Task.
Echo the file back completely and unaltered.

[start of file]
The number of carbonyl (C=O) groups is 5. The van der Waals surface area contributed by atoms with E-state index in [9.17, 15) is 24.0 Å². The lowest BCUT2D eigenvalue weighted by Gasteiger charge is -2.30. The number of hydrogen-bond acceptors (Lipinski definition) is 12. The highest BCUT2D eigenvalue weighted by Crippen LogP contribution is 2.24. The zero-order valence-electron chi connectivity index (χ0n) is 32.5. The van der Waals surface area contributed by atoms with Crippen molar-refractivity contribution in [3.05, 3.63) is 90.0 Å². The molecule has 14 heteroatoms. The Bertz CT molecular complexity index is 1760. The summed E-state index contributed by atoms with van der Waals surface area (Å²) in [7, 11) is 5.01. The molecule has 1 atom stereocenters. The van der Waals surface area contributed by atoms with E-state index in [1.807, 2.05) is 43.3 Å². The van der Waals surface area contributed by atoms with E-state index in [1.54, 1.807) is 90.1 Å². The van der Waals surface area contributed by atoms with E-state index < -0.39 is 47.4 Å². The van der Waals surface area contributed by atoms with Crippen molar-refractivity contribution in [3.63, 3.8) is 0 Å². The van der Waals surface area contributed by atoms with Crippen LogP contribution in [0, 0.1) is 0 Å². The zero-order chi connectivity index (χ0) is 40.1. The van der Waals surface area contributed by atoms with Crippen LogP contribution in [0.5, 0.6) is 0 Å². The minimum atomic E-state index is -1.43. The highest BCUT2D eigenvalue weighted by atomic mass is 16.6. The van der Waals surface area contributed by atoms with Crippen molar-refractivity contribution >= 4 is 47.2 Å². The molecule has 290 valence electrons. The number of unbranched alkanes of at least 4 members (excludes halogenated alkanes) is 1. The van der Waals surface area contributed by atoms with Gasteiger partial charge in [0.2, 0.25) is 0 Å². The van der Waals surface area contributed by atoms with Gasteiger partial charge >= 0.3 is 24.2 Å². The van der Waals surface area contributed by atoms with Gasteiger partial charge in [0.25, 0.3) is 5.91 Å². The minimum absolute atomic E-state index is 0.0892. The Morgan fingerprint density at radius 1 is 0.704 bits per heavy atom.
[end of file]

The number of carbonyl (C=O) groups is 5. The van der Waals surface area contributed by atoms with E-state index in [9.17, 15) is 24.0 Å². The lowest BCUT2D eigenvalue weighted by Gasteiger charge is -2.30. The number of hydrogen-bond acceptors (Lipinski definition) is 12. The highest BCUT2D eigenvalue weighted by Crippen LogP contribution is 2.24. The zero-order valence-electron chi connectivity index (χ0n) is 32.5. The van der Waals surface area contributed by atoms with Crippen molar-refractivity contribution in [3.05, 3.63) is 90.0 Å². The molecule has 14 heteroatoms. The Bertz CT molecular complexity index is 1760. The summed E-state index contributed by atoms with van der Waals surface area (Å²) in [7, 11) is 5.01. The molecule has 1 atom stereocenters. The van der Waals surface area contributed by atoms with E-state index in [1.807, 2.05) is 43.3 Å². The van der Waals surface area contributed by atoms with E-state index in [1.54, 1.807) is 90.1 Å². The van der Waals surface area contributed by atoms with E-state index < -0.39 is 47.4 Å². The van der Waals surface area contributed by atoms with Crippen molar-refractivity contribution in [3.63, 3.8) is 0 Å². The van der Waals surface area contributed by atoms with Crippen LogP contribution in [0, 0.1) is 0 Å². The zero-order chi connectivity index (χ0) is 40.1. The van der Waals surface area contributed by atoms with Crippen LogP contribution in [0.5, 0.6) is 0 Å². The minimum atomic E-state index is -1.43. The highest BCUT2D eigenvalue weighted by atomic mass is 16.6. The van der Waals surface area contributed by atoms with Crippen molar-refractivity contribution >= 4 is 47.2 Å². The molecule has 290 valence electrons. The number of unbranched alkanes of at least 4 members (excludes halogenated alkanes) is 1. The van der Waals surface area contributed by atoms with Gasteiger partial charge in [0.2, 0.25) is 0 Å². The van der Waals surface area contributed by atoms with Gasteiger partial charge >= 0.3 is 24.2 Å². The van der Waals surface area contributed by atoms with Gasteiger partial charge in [0.25, 0.3) is 5.91 Å². The minimum absolute atomic E-state index is 0.0892. The Morgan fingerprint density at radius 1 is 0.704 bits per heavy atom.